The Pound received a welcome boost with a pick-up in optimism within the manufacturing sector helping to support a shaky start to December as a result of a perceived rise in support for Labour.

The most recent set of polls released over the weekend showed up a 5% jump in support for Labour with a potential fall of 2% for the conservatives. Although the potential gap is sitting at a substantial 7 point (ICM Poll) the news may leave some wary of a potential turn in trend in the build up to the elections, the uncertainty of which may well halt sterling’s progress following on from last week’s impressive gains.

Aside from politics, Wednesday’s Markit services PMI release will be worth monitoring. Given UK manufacturers have seen the fastest job cuts since 2012, the pressure might be on the services sector to counterbalance that negativity.

Trump ambiguous about whether he’ll sign US-China trade pact

US Dollar May Face Packed Final Weeks to 2019, on Trade Tensions

The US dollar could be in for a busy end to 2019 with global trade tensions once again due to come to the forefront. Investors may have been holding out for conclusions to Trump’s called investigation into the tech services taxes imposed by France and indeed the latest restructuring of Huawei’s access to US markets.

With updates expected on both fronts this week it will be interesting to see how the European commission and indeed China react to Trump’s retaliations. We have seen throughout this year how trade disputes have disrupted global trade sentiment, with the US dollar ultimately benefitting on both fronts as a result of it’s safe haven status.

Tomorrow’s Non-manufacturing PMI release may prove to be the next indicator to gauge the optimism within the US economy amidst this uncertainty as too will Friday’s key non-Farm Payrolls release.

Euro Boosted by Upbeat Factory Data, German Politics Weigh

Euro Boosted by Upbeat Factory Data, German Politics Weigh

The single currency received a welcome boost from yesterday’s economic data releases with optimism from manufacturing sectors across the European bloc helping to appease the markets despite the ongoing political uncertainty in Germany.

Markit Manufacturing PMI came out marginally better than expected in Spain, Italy, France and Germany and could well provide some much needed support to the bloc in weeks and months ahead. The releases were particularly well timed given the focus on German politics with Merkel’s position under pressure and the possibility of a snap election or spit government continually rising since the Social Democrats (SDP) pushed their case for a renegotiation of the coalition deal.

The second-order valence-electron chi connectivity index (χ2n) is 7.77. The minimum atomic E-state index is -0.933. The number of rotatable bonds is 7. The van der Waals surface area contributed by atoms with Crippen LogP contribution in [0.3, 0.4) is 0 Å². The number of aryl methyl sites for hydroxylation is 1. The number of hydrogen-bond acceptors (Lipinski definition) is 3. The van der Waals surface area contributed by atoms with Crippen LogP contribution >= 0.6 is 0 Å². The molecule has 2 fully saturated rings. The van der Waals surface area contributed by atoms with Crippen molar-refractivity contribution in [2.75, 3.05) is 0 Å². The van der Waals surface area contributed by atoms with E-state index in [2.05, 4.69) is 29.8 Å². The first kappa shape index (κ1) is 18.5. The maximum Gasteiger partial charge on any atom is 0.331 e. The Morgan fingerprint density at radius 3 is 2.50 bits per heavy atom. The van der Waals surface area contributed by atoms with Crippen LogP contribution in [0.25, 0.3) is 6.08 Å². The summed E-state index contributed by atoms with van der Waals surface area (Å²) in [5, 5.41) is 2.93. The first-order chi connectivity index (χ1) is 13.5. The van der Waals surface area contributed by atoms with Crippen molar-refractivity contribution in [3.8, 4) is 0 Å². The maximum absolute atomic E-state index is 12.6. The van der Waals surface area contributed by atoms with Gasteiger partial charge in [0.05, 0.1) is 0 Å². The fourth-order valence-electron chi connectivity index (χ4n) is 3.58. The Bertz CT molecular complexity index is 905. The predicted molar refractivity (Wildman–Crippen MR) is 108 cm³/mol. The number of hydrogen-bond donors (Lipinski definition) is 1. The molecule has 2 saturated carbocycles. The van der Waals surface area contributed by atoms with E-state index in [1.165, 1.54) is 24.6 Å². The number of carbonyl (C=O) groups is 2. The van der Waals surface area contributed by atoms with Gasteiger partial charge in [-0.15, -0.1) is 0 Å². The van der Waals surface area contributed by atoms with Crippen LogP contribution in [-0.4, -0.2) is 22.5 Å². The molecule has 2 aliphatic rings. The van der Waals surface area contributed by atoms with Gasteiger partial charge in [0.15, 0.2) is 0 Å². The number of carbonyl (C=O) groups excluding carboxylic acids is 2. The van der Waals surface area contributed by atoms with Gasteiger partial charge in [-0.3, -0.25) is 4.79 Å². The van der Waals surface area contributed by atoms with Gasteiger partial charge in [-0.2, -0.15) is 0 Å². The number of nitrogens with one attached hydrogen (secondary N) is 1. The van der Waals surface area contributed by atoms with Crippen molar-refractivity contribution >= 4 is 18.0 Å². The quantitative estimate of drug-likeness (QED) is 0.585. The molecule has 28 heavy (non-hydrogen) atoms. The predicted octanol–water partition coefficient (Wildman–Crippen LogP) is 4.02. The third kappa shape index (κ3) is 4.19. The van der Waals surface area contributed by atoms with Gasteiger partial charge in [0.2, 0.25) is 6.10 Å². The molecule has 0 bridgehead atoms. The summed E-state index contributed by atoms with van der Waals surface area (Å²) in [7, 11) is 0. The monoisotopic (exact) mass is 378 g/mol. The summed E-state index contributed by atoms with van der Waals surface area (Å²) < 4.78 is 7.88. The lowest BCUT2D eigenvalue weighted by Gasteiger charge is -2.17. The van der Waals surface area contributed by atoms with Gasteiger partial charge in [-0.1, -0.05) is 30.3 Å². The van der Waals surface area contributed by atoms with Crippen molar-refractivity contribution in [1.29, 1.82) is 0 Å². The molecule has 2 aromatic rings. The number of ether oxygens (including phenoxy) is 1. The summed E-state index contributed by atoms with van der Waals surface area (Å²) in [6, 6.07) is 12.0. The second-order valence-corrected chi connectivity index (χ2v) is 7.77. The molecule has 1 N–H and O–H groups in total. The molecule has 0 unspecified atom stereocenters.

As a result, it will be interesting to see if yesterday’s positivity filters through to tomorrow morning’s PMI release for the Services sector as a reverse in optimism could well provide a change in trend for euro exchange rates.

Aussie Rises as Chinese Factories Beat Forecasts, RBA May Cut in 2020

Optimism from China’s manufacturing sector has helped send the Aussie dollar higher. China’s manufacturing index surprised the markets with a 51.8 reading, setting a three year high and further bolstering the view of a positive long term outlook for the Chinese economy and their close trading relationship with Australia.

The RBA gave very little away overnight with regards to their forecasted cuts throughout 2020. Having held rates once again, investors are now looking out for clues as to the number of cuts throughout next year. Concerns around the Australian jobs market has long been watched by investors and the need for some form of quantitative easing from the RBA seems to be growing. As a result, upcoming economic releases could hold extra as any slow down in optimism might force the RBA to act sooner rather than later. Tonight’s Services PMI release for example is worth monitoring.

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Exchange rates on this page are interbank rates and indicate where the market is trading to show the performance of a currency pair. They are not indicative of the rates which we offer. The information on this web site is provided free of charge for information purposes only. It does not constitute advice to any person on any matter. Foreign Currency Direct plc. ("FCD") makes every reasonable effort to ensure that this information is accurate and complete but assumes no responsibility for and gives no warranty with regard to the same.